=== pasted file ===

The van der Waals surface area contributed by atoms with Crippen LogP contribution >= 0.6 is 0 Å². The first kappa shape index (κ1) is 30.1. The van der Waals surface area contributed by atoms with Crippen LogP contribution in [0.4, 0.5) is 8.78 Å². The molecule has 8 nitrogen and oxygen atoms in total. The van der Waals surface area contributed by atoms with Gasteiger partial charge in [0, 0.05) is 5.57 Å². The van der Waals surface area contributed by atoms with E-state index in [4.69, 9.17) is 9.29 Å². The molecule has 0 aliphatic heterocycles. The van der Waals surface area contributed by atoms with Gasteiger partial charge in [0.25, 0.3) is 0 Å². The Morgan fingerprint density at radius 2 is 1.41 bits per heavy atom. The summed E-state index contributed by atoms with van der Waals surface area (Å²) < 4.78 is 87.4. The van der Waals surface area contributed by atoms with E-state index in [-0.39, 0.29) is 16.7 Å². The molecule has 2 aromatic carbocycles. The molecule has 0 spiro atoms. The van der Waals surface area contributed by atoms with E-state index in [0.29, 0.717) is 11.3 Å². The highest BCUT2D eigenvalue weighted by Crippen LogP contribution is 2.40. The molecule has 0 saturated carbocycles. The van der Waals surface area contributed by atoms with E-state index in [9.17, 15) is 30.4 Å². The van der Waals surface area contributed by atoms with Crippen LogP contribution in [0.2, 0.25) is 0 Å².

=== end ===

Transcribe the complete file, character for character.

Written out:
The van der Waals surface area contributed by atoms with Crippen LogP contribution >= 0.6 is 0 Å². The first kappa shape index (κ1) is 30.1. The van der Waals surface area contributed by atoms with Crippen LogP contribution in [0.4, 0.5) is 8.78 Å². The molecule has 8 nitrogen and oxygen atoms in total. The van der Waals surface area contributed by atoms with Gasteiger partial charge in [0, 0.05) is 5.57 Å². The van der Waals surface area contributed by atoms with E-state index in [4.69, 9.17) is 9.29 Å². The molecule has 0 aliphatic heterocycles. The van der Waals surface area contributed by atoms with Gasteiger partial charge in [0.25, 0.3) is 0 Å². The Morgan fingerprint density at radius 2 is 1.41 bits per heavy atom. The summed E-state index contributed by atoms with van der Waals surface area (Å²) < 4.78 is 87.4. The van der Waals surface area contributed by atoms with E-state index in [-0.39, 0.29) is 16.7 Å². The molecule has 2 aromatic carbocycles. The molecule has 0 spiro atoms. The van der Waals surface area contributed by atoms with E-state index in [0.29, 0.717) is 11.3 Å². The highest BCUT2D eigenvalue weighted by Crippen LogP contribution is 2.40. The molecule has 0 saturated carbocycles. The van der Waals surface area contributed by atoms with E-state index in [9.17, 15) is 30.4 Å². The van der Waals surface area contributed by atoms with Crippen LogP contribution in [0.2, 0.25) is 0 Å².